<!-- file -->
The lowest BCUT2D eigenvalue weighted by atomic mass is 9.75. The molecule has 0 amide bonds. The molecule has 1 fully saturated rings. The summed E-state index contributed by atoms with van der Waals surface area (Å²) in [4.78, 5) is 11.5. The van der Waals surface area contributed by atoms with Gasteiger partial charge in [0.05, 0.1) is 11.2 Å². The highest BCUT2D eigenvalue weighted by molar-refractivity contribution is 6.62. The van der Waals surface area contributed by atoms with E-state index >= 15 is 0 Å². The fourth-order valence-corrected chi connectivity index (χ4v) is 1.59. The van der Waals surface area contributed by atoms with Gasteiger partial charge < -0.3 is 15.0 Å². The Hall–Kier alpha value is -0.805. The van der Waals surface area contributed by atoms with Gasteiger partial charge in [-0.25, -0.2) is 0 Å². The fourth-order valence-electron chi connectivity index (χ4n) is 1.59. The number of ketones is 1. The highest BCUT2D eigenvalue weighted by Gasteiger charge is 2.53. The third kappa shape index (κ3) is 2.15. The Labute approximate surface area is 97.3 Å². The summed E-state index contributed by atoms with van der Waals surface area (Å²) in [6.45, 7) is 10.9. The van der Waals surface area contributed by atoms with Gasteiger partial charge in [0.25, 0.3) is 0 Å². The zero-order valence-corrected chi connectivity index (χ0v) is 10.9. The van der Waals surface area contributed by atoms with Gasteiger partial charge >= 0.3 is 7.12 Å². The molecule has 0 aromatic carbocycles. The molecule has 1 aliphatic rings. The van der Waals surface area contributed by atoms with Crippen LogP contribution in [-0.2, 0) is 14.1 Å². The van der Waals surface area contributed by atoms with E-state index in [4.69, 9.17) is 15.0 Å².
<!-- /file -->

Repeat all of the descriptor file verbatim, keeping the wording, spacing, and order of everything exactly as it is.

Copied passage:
The lowest BCUT2D eigenvalue weighted by atomic mass is 9.75. The molecule has 0 amide bonds. The molecule has 1 fully saturated rings. The summed E-state index contributed by atoms with van der Waals surface area (Å²) in [4.78, 5) is 11.5. The van der Waals surface area contributed by atoms with Gasteiger partial charge in [0.05, 0.1) is 11.2 Å². The highest BCUT2D eigenvalue weighted by molar-refractivity contribution is 6.62. The van der Waals surface area contributed by atoms with E-state index >= 15 is 0 Å². The fourth-order valence-corrected chi connectivity index (χ4v) is 1.59. The van der Waals surface area contributed by atoms with Gasteiger partial charge < -0.3 is 15.0 Å². The Hall–Kier alpha value is -0.805. The van der Waals surface area contributed by atoms with Gasteiger partial charge in [-0.25, -0.2) is 0 Å². The fourth-order valence-electron chi connectivity index (χ4n) is 1.59. The number of ketones is 1. The highest BCUT2D eigenvalue weighted by Gasteiger charge is 2.53. The third kappa shape index (κ3) is 2.15. The Labute approximate surface area is 97.3 Å². The summed E-state index contributed by atoms with van der Waals surface area (Å²) in [6.45, 7) is 10.9. The van der Waals surface area contributed by atoms with Gasteiger partial charge in [0.25, 0.3) is 0 Å². The zero-order valence-corrected chi connectivity index (χ0v) is 10.9. The van der Waals surface area contributed by atoms with Gasteiger partial charge >= 0.3 is 7.12 Å². The molecule has 0 aromatic carbocycles. The molecule has 1 aliphatic rings. The van der Waals surface area contributed by atoms with Crippen LogP contribution in [-0.2, 0) is 14.1 Å². The van der Waals surface area contributed by atoms with E-state index in [4.69, 9.17) is 15.0 Å².